Appeal from the District Court of the Fourth Judicial District, State of Idaho, Ada County. Hon. Kathryn A. Sticklen, District Judge. Hon. Thomas Watkins, Magistrate.
The opinion of the court was delivered by: Melanson, Judge
Decision of the district court, on intermediate appeal from the magistrate, reversing the magistrate's order reinstating driver's license, reversed.
Scott Thomas Cunningham appeals from the district court's intermediate appellate decision reversing the magistrate's order reinstating Cunningham's driver's license. For the reasons set forth below, we reverse the district court's decision and vacate the order suspending Cunningham's driver's license.
Cunningham was arrested on suspicion of driving under the influence of alcohol (DUI).
I.C. § 18-8004. The arresting officer transported Cunningham to jail and requested that Cunningham submit to a breath alcohol concentration (BAC) test. The officer provided
Cunningham with a notice of suspension form, which advised Cunningham of his rights and theconsequences for choosing to refuse to submit to the BAC test. I.C. § 18-8002. The officer also played Cunningham a recording, which detailed the information contained on the form. After listening to the recording and reviewing the form, Cunningham asked the officer if he had to pay $250 for refusing to submit to the BAC test. The officer responded that he would discuss that with Cunningham later and that he would explain to Cunningham what the law was and what the Idaho courts have said about the consequences for refusing to submit to a BAC test.
Soon thereafter, the officer informed Cunningham that the test was Cunningham's opportunity to prove to the courts that he had not been drinking. The officer also stated that, if Cunningham refused to take the BAC test, his driver's license would be automatically suspended for one year without exception. When Cunningham attempted to ask the officer about requesting a hearing on the license suspension, the officer interrupted him to assert that the BAC test was Cunningham's only opportunity to prove his innocence. The officer also asserted that he specialized in DUI testing and then repeated that, if Cunningham refused to cooperate, he would lose his opportunity to prove his innocence. Cunningham again inquired about the consequences for refusing to submit to BAC testing, to which the officer responded that Cunningham would be charged with DUI, would lose his chance to prove that he was not driving under the influence of alcohol, and would have his license suspended without exception for one year. Cunningham also asked the officer if he could request someone else to perform an independent BAC test. The officer replied that Cunningham could only obtain such a test after he bonded out of jail.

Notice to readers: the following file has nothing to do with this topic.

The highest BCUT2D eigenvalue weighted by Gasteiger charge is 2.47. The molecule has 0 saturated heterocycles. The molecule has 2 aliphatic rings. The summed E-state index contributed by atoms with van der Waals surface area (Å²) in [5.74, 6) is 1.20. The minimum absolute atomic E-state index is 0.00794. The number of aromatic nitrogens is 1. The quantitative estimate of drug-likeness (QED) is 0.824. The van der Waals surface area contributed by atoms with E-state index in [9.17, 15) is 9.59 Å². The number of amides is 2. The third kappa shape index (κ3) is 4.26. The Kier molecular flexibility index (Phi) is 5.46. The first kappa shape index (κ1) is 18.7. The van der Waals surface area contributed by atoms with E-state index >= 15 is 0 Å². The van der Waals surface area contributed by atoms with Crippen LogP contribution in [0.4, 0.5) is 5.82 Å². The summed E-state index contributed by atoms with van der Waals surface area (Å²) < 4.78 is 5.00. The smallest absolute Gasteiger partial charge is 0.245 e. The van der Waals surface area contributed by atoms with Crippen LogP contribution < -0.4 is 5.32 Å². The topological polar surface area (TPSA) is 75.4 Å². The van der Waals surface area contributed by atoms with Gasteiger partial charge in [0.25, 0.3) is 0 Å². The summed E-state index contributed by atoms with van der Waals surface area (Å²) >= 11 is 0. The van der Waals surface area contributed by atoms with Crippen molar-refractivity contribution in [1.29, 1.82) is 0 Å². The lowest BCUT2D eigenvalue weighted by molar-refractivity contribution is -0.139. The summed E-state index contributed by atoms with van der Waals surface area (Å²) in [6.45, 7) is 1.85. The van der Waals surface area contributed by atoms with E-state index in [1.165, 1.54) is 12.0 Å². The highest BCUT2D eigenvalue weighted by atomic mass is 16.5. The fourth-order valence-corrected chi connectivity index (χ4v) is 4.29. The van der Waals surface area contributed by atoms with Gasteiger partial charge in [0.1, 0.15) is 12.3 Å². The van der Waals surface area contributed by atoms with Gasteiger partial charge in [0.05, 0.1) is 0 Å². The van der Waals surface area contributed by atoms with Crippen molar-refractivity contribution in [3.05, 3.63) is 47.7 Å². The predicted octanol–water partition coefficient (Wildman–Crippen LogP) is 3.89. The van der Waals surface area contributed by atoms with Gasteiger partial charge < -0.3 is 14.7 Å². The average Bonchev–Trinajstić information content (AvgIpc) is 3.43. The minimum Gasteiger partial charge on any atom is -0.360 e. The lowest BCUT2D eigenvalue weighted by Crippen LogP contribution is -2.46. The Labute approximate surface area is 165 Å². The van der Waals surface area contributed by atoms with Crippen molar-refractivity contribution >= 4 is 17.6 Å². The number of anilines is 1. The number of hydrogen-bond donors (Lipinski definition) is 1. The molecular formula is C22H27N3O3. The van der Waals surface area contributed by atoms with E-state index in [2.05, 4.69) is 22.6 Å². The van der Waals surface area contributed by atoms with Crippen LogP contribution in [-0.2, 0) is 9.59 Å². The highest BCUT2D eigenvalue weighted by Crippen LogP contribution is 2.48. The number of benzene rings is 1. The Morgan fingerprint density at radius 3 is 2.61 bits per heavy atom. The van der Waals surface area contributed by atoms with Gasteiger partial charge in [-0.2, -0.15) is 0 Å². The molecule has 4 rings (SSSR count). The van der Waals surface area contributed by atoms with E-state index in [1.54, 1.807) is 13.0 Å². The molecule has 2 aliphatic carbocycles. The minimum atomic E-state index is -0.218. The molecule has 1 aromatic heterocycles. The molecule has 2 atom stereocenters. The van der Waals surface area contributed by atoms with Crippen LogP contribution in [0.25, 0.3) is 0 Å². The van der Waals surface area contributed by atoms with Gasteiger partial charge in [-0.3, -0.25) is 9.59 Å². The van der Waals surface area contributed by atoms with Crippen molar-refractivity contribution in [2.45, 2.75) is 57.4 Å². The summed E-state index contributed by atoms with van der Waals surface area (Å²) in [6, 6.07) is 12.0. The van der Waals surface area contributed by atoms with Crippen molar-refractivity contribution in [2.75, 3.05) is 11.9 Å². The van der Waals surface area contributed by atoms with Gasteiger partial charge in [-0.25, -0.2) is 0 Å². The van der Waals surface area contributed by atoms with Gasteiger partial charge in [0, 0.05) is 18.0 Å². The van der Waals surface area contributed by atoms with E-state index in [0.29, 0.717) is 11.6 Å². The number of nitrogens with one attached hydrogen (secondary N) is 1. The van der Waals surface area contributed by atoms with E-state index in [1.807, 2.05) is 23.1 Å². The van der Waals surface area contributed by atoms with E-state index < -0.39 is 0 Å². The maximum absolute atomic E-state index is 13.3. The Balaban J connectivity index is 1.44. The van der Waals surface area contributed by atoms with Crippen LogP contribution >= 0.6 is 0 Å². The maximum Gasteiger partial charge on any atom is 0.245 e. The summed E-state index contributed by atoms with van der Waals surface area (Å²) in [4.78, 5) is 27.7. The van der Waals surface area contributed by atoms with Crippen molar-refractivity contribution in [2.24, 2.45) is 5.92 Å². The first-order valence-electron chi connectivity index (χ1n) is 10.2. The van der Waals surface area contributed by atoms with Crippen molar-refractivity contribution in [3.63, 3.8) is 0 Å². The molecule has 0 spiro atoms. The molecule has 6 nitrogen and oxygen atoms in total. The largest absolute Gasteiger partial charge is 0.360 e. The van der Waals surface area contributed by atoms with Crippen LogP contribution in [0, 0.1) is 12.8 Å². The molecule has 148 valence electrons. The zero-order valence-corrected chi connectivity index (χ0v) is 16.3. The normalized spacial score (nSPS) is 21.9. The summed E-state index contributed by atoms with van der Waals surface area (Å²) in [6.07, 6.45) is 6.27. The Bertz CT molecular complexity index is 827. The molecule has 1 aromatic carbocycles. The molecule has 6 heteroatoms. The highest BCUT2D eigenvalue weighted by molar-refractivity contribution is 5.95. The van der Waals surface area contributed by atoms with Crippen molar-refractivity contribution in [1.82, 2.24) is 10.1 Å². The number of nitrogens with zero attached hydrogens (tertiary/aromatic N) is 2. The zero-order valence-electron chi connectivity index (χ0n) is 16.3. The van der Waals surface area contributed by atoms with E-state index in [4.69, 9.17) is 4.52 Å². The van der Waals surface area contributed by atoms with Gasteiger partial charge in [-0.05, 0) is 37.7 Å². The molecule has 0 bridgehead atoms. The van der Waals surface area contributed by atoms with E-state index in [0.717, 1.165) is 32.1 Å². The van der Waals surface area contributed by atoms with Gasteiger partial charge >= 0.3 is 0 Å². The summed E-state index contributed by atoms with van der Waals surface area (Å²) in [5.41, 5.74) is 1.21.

Cunningham refused to submit to the BAC test. The officer confiscated Cunningham's license and issued him a temporary permit. Cunningham requested a hearing within seven days to demonstrate why he refused to submit to testing. At the hearing, the magistrate determined that the officer's statements regarding the license suspension, the independent evidentiary test, and the requirement that Cunningham prove his innocence were incorrect. As a result, the magistrate ordered that Cunningham's driver's license be reinstated. The state appealed to the district court, which reversed the magistrate's order and suspended Cunningham's license. Cunningham appeals.
On review of a decision of the district court, rendered in its appellate capacity, we review the decision of the district court directly. Losser v. Bradstreet, 145 Idaho 670, 672, 183 P.3d 758, 760 (2008). We examine the magistrate record to determine whether there is substantial and competent evidence to support the magistrate's findings of fact and whether the magistrate's conclusions of law follow from those findings. Id. An abuse of discretion will be found if the magistrate's findings of fact are not supported by ...